"Serial killer Charlene Buckner — aka Tanya Starling, Rachel Sturbridge, Nancy Mills, and several other monikers — changes her identity each time she commits a murder. By the end of Perry's mesmerizing novel (Pursuit; The Butcher's Boy), Charlene has racked up an impressive body count and her own personal Rolodex of bogus names. Yes, as a child she had a slutty mom, and yes, she was abandoned in her late teens, but her life story is hardly the horror show of most fictional serial killers. Perry patiently shows that it doesn't necessarily take child molestation and brutality to create a murderer. 'She was just a regular person who had always wanted what everybody else wanted — to be happy.' Portland police detective Sgt. Catherine Hobbes investigates Charlene's first kill, Dennis Poole, and follows close behind her, always just a little too late to catch Charlene or save her latest victim, as Charlene moves on to San Francisco, L.A., Las Vegas and other locales, where she pauses just long enough to commit another murder. Hobbes has her own issues, and by the end the two women have grown close not only in proximity but in identity as well. Reinterpreting conventions and confounding readers' expectations with fascinating characters, this is Perry at his best." Publishers Weekly (Copyright Reed Business Information, Inc.)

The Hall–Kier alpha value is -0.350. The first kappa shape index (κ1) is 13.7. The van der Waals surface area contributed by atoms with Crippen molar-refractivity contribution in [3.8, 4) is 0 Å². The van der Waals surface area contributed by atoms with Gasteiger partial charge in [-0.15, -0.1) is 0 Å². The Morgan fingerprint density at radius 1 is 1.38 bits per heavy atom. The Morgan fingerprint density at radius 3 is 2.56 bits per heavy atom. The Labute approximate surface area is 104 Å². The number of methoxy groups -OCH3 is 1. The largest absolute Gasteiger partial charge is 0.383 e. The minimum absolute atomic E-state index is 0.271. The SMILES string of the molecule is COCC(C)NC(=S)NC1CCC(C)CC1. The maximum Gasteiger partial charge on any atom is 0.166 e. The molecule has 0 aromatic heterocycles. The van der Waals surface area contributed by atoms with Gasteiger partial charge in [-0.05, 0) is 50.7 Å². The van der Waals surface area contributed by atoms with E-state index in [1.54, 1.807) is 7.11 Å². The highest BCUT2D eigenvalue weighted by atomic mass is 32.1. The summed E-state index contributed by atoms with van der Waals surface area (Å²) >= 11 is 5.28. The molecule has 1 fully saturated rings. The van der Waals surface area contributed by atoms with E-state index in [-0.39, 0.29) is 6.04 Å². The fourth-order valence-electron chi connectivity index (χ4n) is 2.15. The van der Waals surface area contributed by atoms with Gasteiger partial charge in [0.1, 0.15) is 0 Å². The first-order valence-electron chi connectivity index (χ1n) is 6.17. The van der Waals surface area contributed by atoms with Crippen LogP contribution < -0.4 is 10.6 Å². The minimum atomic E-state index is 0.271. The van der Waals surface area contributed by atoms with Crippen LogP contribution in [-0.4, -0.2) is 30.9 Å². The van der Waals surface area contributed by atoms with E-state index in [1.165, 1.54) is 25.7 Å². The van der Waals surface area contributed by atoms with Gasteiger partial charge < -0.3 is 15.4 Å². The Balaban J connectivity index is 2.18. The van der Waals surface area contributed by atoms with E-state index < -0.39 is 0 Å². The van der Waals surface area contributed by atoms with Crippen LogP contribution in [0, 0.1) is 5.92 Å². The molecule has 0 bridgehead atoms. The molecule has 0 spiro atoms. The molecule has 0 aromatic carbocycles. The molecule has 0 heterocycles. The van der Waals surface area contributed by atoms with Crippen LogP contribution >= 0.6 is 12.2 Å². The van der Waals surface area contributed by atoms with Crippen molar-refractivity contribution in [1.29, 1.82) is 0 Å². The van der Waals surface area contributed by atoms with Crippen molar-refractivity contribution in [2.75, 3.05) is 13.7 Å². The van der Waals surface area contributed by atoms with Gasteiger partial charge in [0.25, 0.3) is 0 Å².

"Charlene, the sweet young thing at the center of Thomas Perry's new novel, gets her kicks by killing men. She toys with us, enjoys such limited pleasures as we provide, then kills us because we annoy the hell out of her with our selfish, insensitive, boorish, sex-crazed behavior. To a male reader, this woman is a dangerous psychopath in need of serious corrective action, but female readers may find... Washington Post Book Review (read the entire Washington Post review) her more sympathetic. Certainly, if substantial numbers of women followed Charlene's lethal example, we fellows might become more apt to remember birthdays, send flowers and master toilet-seat etiquette. In the novel's opening scene, Charlene, then calling herself Tanya, blows out the brains of a computer salesman named Dennis because she doesn't like his laugh, because he always tips waiters exactly 15 percent and because he 'was not a sincerely appreciative lover.' Dennis' demise occurs in Portland, Ore., and sexy, brainy homicide detective Catherine Hobbes is soon on the case. Meanwhile, we learn that Dennis was the cousin of a Los Angeles mobster who feels obliged to find out who killed his kinsman. The mobster hires Joe Pitt, a private investigator and former lawman, to examine the case. Pitt, a good-looking, charming fellow who tends to gamble away his earnings, hastens to Portland and is soon bewitched by detective Hobbes. She thinks he's pretty cute, too, but is mightily offended that he would work for a criminal. The rest of 'Nightlife' is dedicated to answering two questions. First, can Hobbes and Pitt stop Charlene's one-woman crime wave? Second, can the raffish Pitt overcome Hobbes' scruples and win her heart? Charlene's murders are marginally more interesting than the two cops' romance. Perry equips Charlene with an unhappy childhood to explain her naughty ways. She had a sluttish mother who brought home abusive men and entered her in beauty pageants. What's worse, the kids in high school were mean to her. Still in her teens, she was taken in hand by a rich lawyer who taught her how to dress, talk and behave like a proper lady. When he traded her in for a newer model, Charlene began her life of crime. Her M.O. is to meet men in upscale bars or restaurants and let nature take its course. Because she is smart, sexy and glib, men flock to her. She could easily marry some rich fellow and stop killing people. The problem is that men keep annoying her. As Charlene sees it, it's their own darn fault if she kills them — they ask for it. One fellow, for example, in a moment of post-coital contemplation, goes to stand on the balcony of their hotel room. Thus ignored, what was Charlene to do but toss him over the railing? Killing men, she has decided, is actually more fun than sex. Meanwhile, Catherine Hobbes is proving to be about the sharpest detective you've ever encountered. Time after time, she has insights into Charlene's behavior that elude her male colleagues. Hobbes, indeed, is a supercop who can dodge bullets, read minds and probably leap tall buildings in a single bound. Charlene, who learns from watching TV that the detective is a threat to her, is predictably annoyed. A woman shouldn't be so mean to another woman, she figures, so she heads for Portland to stalk her nemesis. Perry introduces some minor characters who are more interesting than his leads. At one point, Charlene is at the mercy of a 16-year-old boy who is crazier than she is — he delivers pizza, dreams of sex and wants to murder his parents. At first, she resists his demands for sex ('It would seem weird. I'd be embarrassed'), then she finally relents. But the lad pays a price for his presumption. Another time, Charlene is being hunted by a hired killer, of whom Joe Pitt says, 'He goes down the rabbit hole, and when he comes back he's got blood on his teeth, and there's no rabbit problem anymore.' Inevitably, as woman killer stalks woman cop, Perry contrives to put Hobbes in a hopeless situation from which only a miracle can save her. Alas, both the situation and its resolution are simply silly. 'Nightlife' is readable and fitfully interesting, but, in a market flooded with serial-killer sagas, it's too contrived to be outstanding. If you want to read a first-rate novel about a female serial killer, try Lawrence Sanders' 'The Third Deadly Sin' or John Sandford's 'Certain Prey' and 'Mortal Prey.' Legions of insensitive American men may need shooting, but we deserve more persuasive characters than nutty little Charlene to do the honors." Reviewed by Patrick Anderson, Washington Post Book World (Copyright 2006 Washington Post Book World Service/Washington Post Writers Group)